5. Keith Ramon Bogans. The Bogo Stick is on the floor to function in two roles: defend shooting guards and hit open three-pointers. Check and check. You know what you’re getting with Johnson and Williams, but when Bogans is hitting his corner threes, it makes the floor seem so much spacier.

6. Kris Nathan Humphries. He didn’t have the best week but had three unforgettable moments against Oklahoma City: sending P.J. Carlesimo into conniptions by nearly throwing the ball away pointlessly at the end of the first half, shushing a heckler by bringing his finger to his lips after hitting two free throws, and grossing out this female fan.

Humphries also wins the award for the best post-Avery player quote: “I’m not here to talk about the past.”

7. Andray (appears not to have a middle name) Blatche. He’s growing up. It’s happening. It’s not just a brief foray into awesomeness. He won’t end the season with a top-ten PER, but he’s becoming a slightly smarter basketball player every game. Don’t get me wrong — watching him face up is still the Greatest Show in Sports, because you have literally no idea how the play’s going to end, and he’s still enjoying the occasional air-ball three-pointer — but he’s night and day from the player the Wizards saw in Washington. In one play against Oklahoma City, Blatche had a fool’s gold opportunity to try to get a layup that wouldn’t have worked, and he instead immediately fired a pass to Joe Johnson for an open three. A split second later and it would’ve been a wasted possession. He’s doing these things now, and it’s terrifying and ridiculous and absurd and a breath of fresh air from a backup center.

8. Charles Akeem “C.J.” Watson, Jr. Watson is the antithesis of Blatche — he’s, in a good way, a boring player. He’ll wreak havoc in opposing backcourts once or twice per game trying to snare a sneaky inbounds steal, he’ll take open threes and hit some of them, he’ll fake defenders out of their shoes and step into midrange jumpers, he’ll occasionally pass the ball around (though I wouldn’t call him pass-first), and he’ll stretch the time out until Deron Williams can come back in. He didn’t have a great shooting week and sat against the Thunder to nurse a bruised right knee, but he’s a smart player who does smart things.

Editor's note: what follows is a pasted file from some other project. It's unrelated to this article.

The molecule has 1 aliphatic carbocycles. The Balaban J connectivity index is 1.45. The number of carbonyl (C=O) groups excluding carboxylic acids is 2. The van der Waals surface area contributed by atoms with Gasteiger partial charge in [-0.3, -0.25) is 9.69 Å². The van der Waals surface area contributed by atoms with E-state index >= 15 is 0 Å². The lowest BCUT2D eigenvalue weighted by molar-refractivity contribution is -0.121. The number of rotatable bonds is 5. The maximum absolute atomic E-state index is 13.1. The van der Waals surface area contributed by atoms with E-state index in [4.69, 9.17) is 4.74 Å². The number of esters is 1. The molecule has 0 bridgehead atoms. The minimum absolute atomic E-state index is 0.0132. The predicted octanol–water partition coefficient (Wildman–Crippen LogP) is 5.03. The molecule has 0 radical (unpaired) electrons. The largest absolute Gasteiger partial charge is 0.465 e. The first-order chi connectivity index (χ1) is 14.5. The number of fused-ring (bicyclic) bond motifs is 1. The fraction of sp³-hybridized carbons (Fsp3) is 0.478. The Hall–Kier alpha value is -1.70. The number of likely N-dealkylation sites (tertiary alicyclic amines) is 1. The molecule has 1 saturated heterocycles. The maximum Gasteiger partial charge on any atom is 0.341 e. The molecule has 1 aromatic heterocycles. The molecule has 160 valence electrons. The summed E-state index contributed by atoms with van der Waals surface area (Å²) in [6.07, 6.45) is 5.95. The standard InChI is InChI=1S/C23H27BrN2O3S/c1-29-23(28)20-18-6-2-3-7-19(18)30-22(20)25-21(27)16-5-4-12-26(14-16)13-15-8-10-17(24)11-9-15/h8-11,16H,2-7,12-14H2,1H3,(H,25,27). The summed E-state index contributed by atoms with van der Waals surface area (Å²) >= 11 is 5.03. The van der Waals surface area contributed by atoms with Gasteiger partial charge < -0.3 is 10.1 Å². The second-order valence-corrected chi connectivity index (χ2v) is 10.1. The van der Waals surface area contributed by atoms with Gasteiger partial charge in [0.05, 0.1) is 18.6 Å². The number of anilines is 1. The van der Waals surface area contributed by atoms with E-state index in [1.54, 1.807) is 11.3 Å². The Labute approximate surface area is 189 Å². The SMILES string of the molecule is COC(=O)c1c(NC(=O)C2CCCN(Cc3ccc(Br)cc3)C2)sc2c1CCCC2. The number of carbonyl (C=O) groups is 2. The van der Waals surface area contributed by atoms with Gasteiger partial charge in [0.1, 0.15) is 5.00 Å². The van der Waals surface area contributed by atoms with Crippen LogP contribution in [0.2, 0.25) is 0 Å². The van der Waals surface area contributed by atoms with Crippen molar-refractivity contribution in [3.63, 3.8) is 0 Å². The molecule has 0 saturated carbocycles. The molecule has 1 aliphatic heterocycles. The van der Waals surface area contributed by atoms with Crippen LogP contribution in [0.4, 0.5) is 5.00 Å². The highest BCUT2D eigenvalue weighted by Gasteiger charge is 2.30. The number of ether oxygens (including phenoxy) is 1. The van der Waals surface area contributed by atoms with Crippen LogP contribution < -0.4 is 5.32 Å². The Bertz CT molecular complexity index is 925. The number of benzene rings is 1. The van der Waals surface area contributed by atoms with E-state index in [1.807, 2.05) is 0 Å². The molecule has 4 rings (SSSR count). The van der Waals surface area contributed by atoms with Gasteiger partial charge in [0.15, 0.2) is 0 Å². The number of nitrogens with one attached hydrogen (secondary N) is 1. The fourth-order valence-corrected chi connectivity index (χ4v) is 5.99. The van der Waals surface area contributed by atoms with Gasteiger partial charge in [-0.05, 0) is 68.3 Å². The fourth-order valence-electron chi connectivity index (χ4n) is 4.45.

9. MarShon Scitif Brooks. Brooks would rank higher if he didn’t sit out most of the Oklahoma City blowout game, which the team looked great in without him on the floor. There’s no questioning his offensive talent, and he’s beginning to produce at an acceptable level in his short bursts on the floor. He is good enough to warrant more minutrees, if he can harness the talent and not make silly mistakes. He is also willing to complain openly about poor room service.

10. Reginald Jamaal Evans. Reggie has looked for his shot a bit more this week, choosing to go back up with offensive rebounds and trying to find little spaces to put layups up in. It hasn’t really worked out too well. Most notably, he took a midrange jumper against San Antonio for no readily apparent reason. But, as is the case with Reggie, he ain’t tryin’ to score, and what he does do he does well: 15.2 rebounds per 36 minutes this week.

11. Tyshawn Jamar Taylor. Well, you can’t deny he’s aggressive in garbage time. With Watson out, he had a chance to show what he can do with a few more minutes, and had a forgettable impact.

12. Jerry Darnell Stackhouse. How the mighty have fallen.

13. Tornike (middle name unclear, if any) Shengelia. I would love to see Shengelia get more playing time — he seems comfortable at the NBA level, even with a broken jumper. But I’m not the one in practices.

14. Mirza (middle name unclear, if any) Teletovic. Three years, $9.68 million. I’ll leave it at that.

Nets Power Rankings: Road to Recovery